December 1, 2015
The right menu takes a certain level of planning and execution.

The right menu takes a certain level of planning and execution.

During your time in culinary academy, you’ll learn everything you’ll need to become a successful chef. But aside from how to properly roast a duck or the best way to shuck oysters, there is one skill that not all chefs have mastered or even fully recognized: menu planning. As the de facto leader of your restaurant’s kitchen, it’s up to you to develop a menu that is not only delicious and appealing, but adheres to the values and aesthetic of your eatery. Here are a few helpful tips and tricks to keep in mind the next time you have to map out a menu of your very own:

1. Plan for the seasons: Certain foods only work in some seasons. That could be because it’s better to eat a cheeseburger on a warm summer day, or because some ingredients, like berries, simply aren’t in season in November and December. Speaking to Epicurious, celebrity chef Gordon Ramsay said that all chefs need to be aware of this seasonal relationship and plan ahead accordingly. If your local farm’s market has an abudnace of oranges available, create dishes heavy with this citrus flavor. Meanwhile, don’t waste your time searching for some hard-to-find ingredient. Above all else, you always want to seek out the freshest ingredients possible for your menu items.

2. End with an exclamation point: According to Chef Ramsay, so many chefs and patrons alike assume that dessert is simply an afterthought. However, this section of the meal is the last thing your customers will eat, and its quality – or the lack thereof – will help shape their opinion of the entire meal. That’s why it’s so important to have a great dessert to wrap things up with. Again, remember the importance of seasonality, and always rely on fresh ingredients. However, dessert is your time to express yourself, so don’t be afraid to go extravagant or try something new. A wild idea – like this rainbow cookie hot fudge sundae from New York’s Kutsher’s diner – may be just enough to seize your patrons’ attention.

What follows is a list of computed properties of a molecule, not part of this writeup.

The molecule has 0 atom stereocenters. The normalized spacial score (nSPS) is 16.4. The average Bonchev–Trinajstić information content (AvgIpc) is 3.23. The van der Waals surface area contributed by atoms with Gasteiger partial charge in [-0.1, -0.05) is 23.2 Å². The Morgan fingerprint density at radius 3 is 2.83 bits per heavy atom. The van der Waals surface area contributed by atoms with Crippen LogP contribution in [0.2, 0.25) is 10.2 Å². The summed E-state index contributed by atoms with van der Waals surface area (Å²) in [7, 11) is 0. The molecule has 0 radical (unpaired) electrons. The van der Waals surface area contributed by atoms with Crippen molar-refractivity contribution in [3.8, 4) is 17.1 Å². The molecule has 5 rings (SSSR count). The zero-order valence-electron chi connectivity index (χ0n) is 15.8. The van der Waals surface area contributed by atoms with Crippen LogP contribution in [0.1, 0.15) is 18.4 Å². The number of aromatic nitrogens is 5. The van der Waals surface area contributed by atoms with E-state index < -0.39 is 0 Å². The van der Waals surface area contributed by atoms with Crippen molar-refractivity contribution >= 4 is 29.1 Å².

3. Find your theme ASAP: As mentioned above, great menus will always stick to the aesthetic of the restaurant. Having that kind of cohesion between the food and the ambiance is important, as it sends a message to your patrons that you’ve planned ahead and you’re deliberately crafting a very specific dining experience. However, as Hospitality Net noted, you need to have some kind of balance when creating a menu. You don’t want to deter people by having items that might be unappealing just because it matches the way the restaurant looks or some kind of perceived imagery. To help avoid this, be sure to include some classic dishes into your menu, and build off of those as you see fit.

4. Be deliberate: Before landing at the famous Harry & David producer and retailer outlet in early 2014, Tim Keller was a chef with over 28 years experience. His key to successful menu planning and implementation? Proper execution. Part of that is letting your guests know why you’ve chosen certain ingredients or other items.

“The guest should know why you’re doing something,” he said. “Why you chose eel and rabbit to go together. One is fatty and one is a slim meat. Create purpose in every food pairing.”

He also said that presentation is important. Even if you’re cooking the same chicken plate, certain garnishes or other embellishments – even something very light or subtle – can make each individual dish seem totally unique.